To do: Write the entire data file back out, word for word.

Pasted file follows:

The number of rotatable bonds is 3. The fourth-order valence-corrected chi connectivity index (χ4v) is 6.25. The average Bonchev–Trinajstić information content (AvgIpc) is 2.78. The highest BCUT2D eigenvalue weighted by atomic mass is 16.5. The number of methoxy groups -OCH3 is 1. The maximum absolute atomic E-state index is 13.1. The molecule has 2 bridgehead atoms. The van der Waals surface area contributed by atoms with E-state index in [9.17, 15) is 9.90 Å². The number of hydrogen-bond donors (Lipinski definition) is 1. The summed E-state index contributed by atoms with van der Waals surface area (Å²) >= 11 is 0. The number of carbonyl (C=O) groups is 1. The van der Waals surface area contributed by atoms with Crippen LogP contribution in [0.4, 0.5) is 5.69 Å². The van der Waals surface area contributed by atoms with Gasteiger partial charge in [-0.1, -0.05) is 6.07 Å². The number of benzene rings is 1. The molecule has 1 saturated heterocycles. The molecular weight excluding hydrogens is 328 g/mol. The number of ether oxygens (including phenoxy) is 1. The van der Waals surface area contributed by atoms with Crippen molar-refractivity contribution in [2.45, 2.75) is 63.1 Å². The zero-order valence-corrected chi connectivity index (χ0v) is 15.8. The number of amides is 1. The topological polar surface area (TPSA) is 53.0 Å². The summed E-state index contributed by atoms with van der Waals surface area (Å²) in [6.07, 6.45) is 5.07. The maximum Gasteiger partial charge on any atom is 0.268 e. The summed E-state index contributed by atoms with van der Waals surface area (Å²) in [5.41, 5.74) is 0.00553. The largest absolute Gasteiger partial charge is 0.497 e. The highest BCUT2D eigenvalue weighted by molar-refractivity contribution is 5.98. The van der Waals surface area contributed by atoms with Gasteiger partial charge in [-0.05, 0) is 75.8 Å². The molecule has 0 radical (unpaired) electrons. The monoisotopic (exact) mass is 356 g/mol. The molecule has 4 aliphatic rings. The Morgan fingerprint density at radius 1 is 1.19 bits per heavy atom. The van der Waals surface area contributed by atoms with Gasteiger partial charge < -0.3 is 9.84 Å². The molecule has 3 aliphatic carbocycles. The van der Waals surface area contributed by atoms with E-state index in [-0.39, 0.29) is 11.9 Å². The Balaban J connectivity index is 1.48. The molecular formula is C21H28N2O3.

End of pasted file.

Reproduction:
The number of rotatable bonds is 3. The fourth-order valence-corrected chi connectivity index (χ4v) is 6.25. The average Bonchev–Trinajstić information content (AvgIpc) is 2.78. The highest BCUT2D eigenvalue weighted by atomic mass is 16.5. The number of methoxy groups -OCH3 is 1. The maximum absolute atomic E-state index is 13.1. The molecule has 2 bridgehead atoms. The van der Waals surface area contributed by atoms with E-state index in [9.17, 15) is 9.90 Å². The number of hydrogen-bond donors (Lipinski definition) is 1. The summed E-state index contributed by atoms with van der Waals surface area (Å²) >= 11 is 0. The number of carbonyl (C=O) groups is 1. The van der Waals surface area contributed by atoms with Crippen LogP contribution in [0.4, 0.5) is 5.69 Å². The van der Waals surface area contributed by atoms with Gasteiger partial charge in [-0.1, -0.05) is 6.07 Å². The number of benzene rings is 1. The molecule has 1 saturated heterocycles. The molecular weight excluding hydrogens is 328 g/mol. The number of ether oxygens (including phenoxy) is 1. The van der Waals surface area contributed by atoms with Crippen molar-refractivity contribution in [2.45, 2.75) is 63.1 Å². The zero-order valence-corrected chi connectivity index (χ0v) is 15.8. The number of amides is 1. The topological polar surface area (TPSA) is 53.0 Å². The summed E-state index contributed by atoms with van der Waals surface area (Å²) in [6.07, 6.45) is 5.07. The maximum Gasteiger partial charge on any atom is 0.268 e. The summed E-state index contributed by atoms with van der Waals surface area (Å²) in [5.41, 5.74) is 0.00553. The largest absolute Gasteiger partial charge is 0.497 e. The highest BCUT2D eigenvalue weighted by molar-refractivity contribution is 5.98. The van der Waals surface area contributed by atoms with Gasteiger partial charge in [-0.05, 0) is 75.8 Å². The molecule has 0 radical (unpaired) electrons. The monoisotopic (exact) mass is 356 g/mol. The molecule has 4 aliphatic rings. The Morgan fingerprint density at radius 1 is 1.19 bits per heavy atom. The van der Waals surface area contributed by atoms with Gasteiger partial charge < -0.3 is 9.84 Å². The molecule has 3 aliphatic carbocycles. The van der Waals surface area contributed by atoms with E-state index in [-0.39, 0.29) is 11.9 Å². The Balaban J connectivity index is 1.48. The molecular formula is C21H28N2O3.